Newspaper Page Text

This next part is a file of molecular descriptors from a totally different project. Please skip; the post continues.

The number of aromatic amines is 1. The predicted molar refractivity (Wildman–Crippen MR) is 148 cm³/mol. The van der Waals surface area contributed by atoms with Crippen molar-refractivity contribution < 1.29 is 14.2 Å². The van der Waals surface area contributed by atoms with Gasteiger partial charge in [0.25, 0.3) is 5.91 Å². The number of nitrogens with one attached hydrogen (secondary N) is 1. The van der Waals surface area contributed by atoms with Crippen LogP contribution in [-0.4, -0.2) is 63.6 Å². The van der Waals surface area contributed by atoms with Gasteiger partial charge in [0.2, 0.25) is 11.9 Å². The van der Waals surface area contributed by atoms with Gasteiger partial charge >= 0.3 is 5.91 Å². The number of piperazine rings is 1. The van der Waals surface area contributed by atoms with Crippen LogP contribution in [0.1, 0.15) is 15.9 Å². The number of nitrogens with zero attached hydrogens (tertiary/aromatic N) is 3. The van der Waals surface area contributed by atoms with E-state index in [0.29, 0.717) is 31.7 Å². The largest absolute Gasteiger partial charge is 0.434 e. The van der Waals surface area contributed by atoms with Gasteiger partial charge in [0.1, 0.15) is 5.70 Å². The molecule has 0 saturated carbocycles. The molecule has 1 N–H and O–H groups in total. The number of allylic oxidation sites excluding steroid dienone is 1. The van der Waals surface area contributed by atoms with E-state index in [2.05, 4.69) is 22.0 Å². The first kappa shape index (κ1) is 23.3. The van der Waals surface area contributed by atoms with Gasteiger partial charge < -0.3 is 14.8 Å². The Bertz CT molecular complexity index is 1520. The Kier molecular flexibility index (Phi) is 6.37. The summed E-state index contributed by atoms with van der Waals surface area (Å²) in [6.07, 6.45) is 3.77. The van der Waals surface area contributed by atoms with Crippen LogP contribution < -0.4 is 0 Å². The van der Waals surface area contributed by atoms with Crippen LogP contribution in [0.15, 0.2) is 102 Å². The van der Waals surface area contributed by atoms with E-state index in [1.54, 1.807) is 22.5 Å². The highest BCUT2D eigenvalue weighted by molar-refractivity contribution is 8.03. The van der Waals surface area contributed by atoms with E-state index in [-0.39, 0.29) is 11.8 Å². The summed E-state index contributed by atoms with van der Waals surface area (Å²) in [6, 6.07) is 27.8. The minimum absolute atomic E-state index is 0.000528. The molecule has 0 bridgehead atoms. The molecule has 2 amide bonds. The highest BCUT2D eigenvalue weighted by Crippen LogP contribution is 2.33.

"When Mother Spends Afternoon Out" Eajeaaa_BN<MM-___j______S________________; *' hiihm-«'"*»''»||"m i!!!» 11" ' I ■■I I j j i|| .Fr (First Prize) BEULAH HOLLOWELL, 937 EAST FIFTY.FOURTH ST. CHILDREN READ BOOKS OF VARIED CHARACTER WHAT do children read nowadays? YV If you really wish to know ' ' confer with the superintendent of any good children's library-room. A few minutes so devoted will forever lay at least half the ghost of the long standing belief that the ordinary child, left to him or herself, will eat only candles and other "sweet stuffs," read* only fairy tal^ and "Diamond Dick literature. Children are interested in a wide variety of topics, fairy tales and the lighter literature generally being sought In rather small proportion. In proof of this the following list of subjects and requests handed in at the desk on a single, randomly selected morning is submitted: List of books about Aztecs. Books for essay on Indians. Little Journey Series. Something on Spain. Story of Plppa Passes. Grimm's Fairy Talcs. Latin Schools. History of. Book to take home, on ship subsidies. College education for business women. Homes of primitive man. Ballads of Robin Hood. Story of pis and sheep who set up house keeping. Lincoln as a lawyer. , Something on inventions. Life of Edison. Breakfast foods as related to botany. Essay on Irrigation. Just So Series. Modern Vikings. History of eleventh amendment. Recommend a book for a boy of 11. How to make bronze statues. Christmas stories. Fast mail. Motor Boy Series. Arabian Nights. Some books by Kali r. . Where Is the civil service commission? Assassination of President Lincoln. Wizard of Oz. * • Biography of General Lee. Causes of the American revolution. Our treatment of the Indians. Story of Robin Hood. Illustrated nursery rhymes. Why young people ranging from 8 to 17 in age should be interested in some of the topics mentioned is explained by the fact that much of the desired ma terial is used In connection with school and club debates, essays, themes, etc. In many schools the children are al lowed to choose their own topics for composition or discussion, though in the main encouraged to keep somewhat in the lines of their class studies or supplementary reading. This fact ac counts for some of the strange and un childlike questions propounded to the library attendants, who are regarded as genera! authority - upon all matters, from the weather to questions of eti quette, an, who frequently are asked to settle all sorts of verbal competitions and contests, as well as umpire vexed matters of spelling and punctuation. The afternoon of the day marked by the list of topics given a number of sur prising subjects for debate also were brought to the librarian's notice. These subjects included woman Buff rage, ship subsidies, "Grant versus Lee," municipal ownership of railroads, "Shakespeare versus Milton," increase of the American navy, and "Home Rule for Ireland." And success or failure of interclass or Interschool debates, grave ly Important to the young debaters In more than one meaning, depended upon the assistance provided by the Thomas Hughes room and its helpful superin tendent, while the need for quick work was equally imperative. There is no doubt that school children are taught to think for themselves, and that with reasonable speed, to say nothing of how and where to secure necessary facta or information. One tall, thin-faced hoy, out of school on a "study permit" and patiently working through ('allele's "Heroes and Hero LOS ANGELES SUNDAY HERALD—JUNIOR SECTION CONTEST FOR YOUNG ARTISTS Boys and girls of public school age are all invited to com pete for a prize to.be given for the best pen and ink drawing which must be strictly original and entirely the work of .he per son who sends it in and who claims the prize it may win. Two prizes will be given in this contest each week. . First One $1.00 Marshall.fountain pen. Second— One bottle Charleton's jet black drawing ink and three drawing pens and pen holder. Topic: "Signs of Spring." May be flying kites, finding the spring Mowers, house cleaning or gardening. Pictures may be 2 1-2, 4 1-2 or 6 1-2 inches wide. The wider ones, may be 3 1-2 inches deep or less, and the narrow ones may be any desired depth to 4 1-2 inches. All drawings must be received in this office not later than Thursday. March 3, for publication March 13.' Topic: "Design for Writers' Contest Announcement." The design we arc now using is the best one we have ever had. Sim ple conventional lines are most suited for this design, making the letters "Writers' Contest" very distinct. - Designs should be 4 1-2 inches wide by 1 1-2 to 2 1-2 inches deep and must be received at this office not later than Thursday, March 10, for publication March 20. All worK submitted for this contest must be drawn in jet black drawing ink on smooth white Bristol board. It must be original and entirely the work of the boy or girl who submits it. Pictures for this contest must be accompanied by name, ad dress and grade of school (if any) of the artist. No drawings will be returned. Address all drawings to Aunt Laurie, Sunday Herald Junior, The Herald. Los Angeles, Cal. . . ■ '"" . Worship," was asked if he found the book hard to read. "Yes, it makes pretty dry reading," he admitted, "but I suppose with the aid of a dictionary I shall have ac quired quite a good vocabulary when I am through." A dear, neat, old-fashioned little Irish girl, fresh from her native mists and shamrock, with a solemn, bewitching little courtesy that seemed strangely out of place in the big city, said: "Please, I want to learn something about Millet," giving the "silent t" double measure of sound. Finding that the sensitive mite desired to write a paper on "Millet's Artistic Value and Qualifications," or some such high sounding title, a magazine article em bodying the necessary information was found. This article the little girl copied almost entire, Incidentally learning how to pronounce the artist's name and acquiring some valuable knowledge concerning the meaning of the word "artist." A bright little Jewish girl some weeks ago visited the library in search of In formation regarding the essay topic of "Would Closer Relations of Jews and Gentiles Make for National Good?" "I have one good point already," said the child, cheerfully. "It would be better for business." "Goodness! Don't you know even that?" exclaimed a disappointed mor sel of girlish precocity when denied an off-hand answer to the question of "Who was the world's first ruler?" And It Is gravely recorded that still another outspoken infant, learning SEPCIAL DRAWING CONTEST . ' Boys and girls of high school age or those who have already won a prize in the Herald Junior drawing contests are invited to submit pictures suitable for the front page of this magazine. Short poems, a suitable quotation or a joke may be taken as theme for this work. There will be no regular competition, but for each picture accepted and used a handsome art book or book of travel will be awarded to the artist. Pictures must be drawn with jet black ink upon smooth, heavy white paper, must be 6 1-2 inches wide and not more than 9 inches deep. They may be submitted at any time and prizes will be issued upon publication. ® Pictures by Herald Junior Artists (Second Prize) FANNIE A. CARPENTER, LUGONIA SCHOOL GRADE GRADE 8, RED. LANDS. R. F. D. NO. 2 BOX 8 ■- -■ ■ ' ' that he could not be at once supplied with a "history of mankind In one small volume," irately Inquired: "Then what is the library for?"— Recor d LEND A HAND—OR BOTH Have you ever noticed what a curious effect it gives to lend your arms to somebody else? This is not a question of giving alms, simply of lending them for a few moments. This is. the way to do it: ' "w ... - f Let your friend clasp her hands be hind her back and then slip your arms in through hers, so that from the front your arms look as If they belonged to her. If she wears a shawl the effect will be better, and unless you are very much shorter than she you must crouch down, so that the people won't see your head above hers. It is really very curious to see how different people look with someone else's hands, which are surprisingly unsuitable. Then with your hands you can go through all sorts of poses—clap them, shake them, pretend to cry (that Is, hold a handkerchief to your friend's eyes), rearrange the shawl or assume a thoughtful pose. If you want to give a really funny perform ance let the front person wear a long robe to cover up the one in back, and then let her recite some dramatic poem, while the other makes aproprlate-and exaggerated gestures. Usually the per son' who lends the arms will find it more comfortable to lean on a stool instead of stooping. '1.. . ROYAL CHILDREN MUST STUDY MANY SUBJECTS WHEN Princess Mary was 4 she entered the royal schoolroom and began her education in charge of a governess. All ' the royal children are brought up to speak in French and German as well as English, and by the time she was 8 years old the princess had become a very passable linguist. Not long since at, an enter- | tainment at Buckingham palace the Princess Mary was complimented by • the French ambassador on the fluent manner in which she was able to con verse with him in his own language. An Early Bird Lessons In the royal schoolroom at Marlborough House begin at 6:30 a. m. In the summer and 7 a. m. in the win- j ter; there is an hour's instruction be fore breakfast, two hours' subsequently j until noon, and two hours' in the after- • noon. The princess has her own gov erness and masters, but all her instruc tion is carried out under the supervis ion of Mr. Hensell, who is in charge of the royal schoolroom. Mr. Hansell, be fore he-came to Marlborough House, had previously been a tutor at- Mr. Smith's famous school at New Barnet and had also acted as tutor to Prince Arthur of Connaught and Lord Dal-: meny. . Visits and Exams ' Special attention is given to Instruct- , ing the royal children In English histo- ; ry, and part of her education in which Princess Mary takes a special interest consists in regular visits to the British museum, taken in company with her brother, to inspect original documents of great historical importance which, she finds mentioned in the course of her studies. Every week a report of the ; children's progress in their studies is given to the prince and princess of; Wales, and once a month test examina tions are held in the royal schoolroom, the results of which are shown not only to the prince and princess of Wales, but. to the king and queen, for their majes- v ties take the keenest interest in the ed ucation and upbringing of their grand children. A Sportswoman The prince and princess of Wales, by the way, are great believers in the - benefits to be derived from plenty of' outdoor exercise and recreation, and the princess has been freely allowed to develop her love of all outdoor sports. She Is a very keen little sportswoman; indeed, there are few forms of outdoor sports and pastimes In which she has not acquired some proficiency. She was presented a little while ago with a chestnut pony by the prince of Wales, and not long since realized one of her great ambitions when she attended for the first time a meet of the West Nor-1 folk hounds at Necton. - THE CAT'S EXPLANATION You ask the reason, little friends, Why cats don't wash their faces Before they eat, as children do, In all good Christian places? Well, years ago, a famous cat, '.":.'"« The pangs of hunger feeling, Had chanced, to catch a line young mouse. Who said, as he ceased squealing: "All genteel folks their faces wash Before they think of eating." -- And, wishing- to be thought well bred, I'usa heeded his entreating. But when she raised her paw to wash. . Chance for escape? affording. .' The sly young mouse then said good-bye, Without respect to wording., vTf/,;£>? A feline council met that day, And passed. In solemn meeting*, ■ A law forbidding- any cat To wash till after eating-. - — Philadelphia Record.-., "Now, Elmer," said the teacher • to- a small pupil, "the eyes enable us to see. Can you tell me what the nose is for?" ..■: "Yea, ma'am." replied Elmer. "It's for eyeglasses to roost on."Chicago News.' : .:"'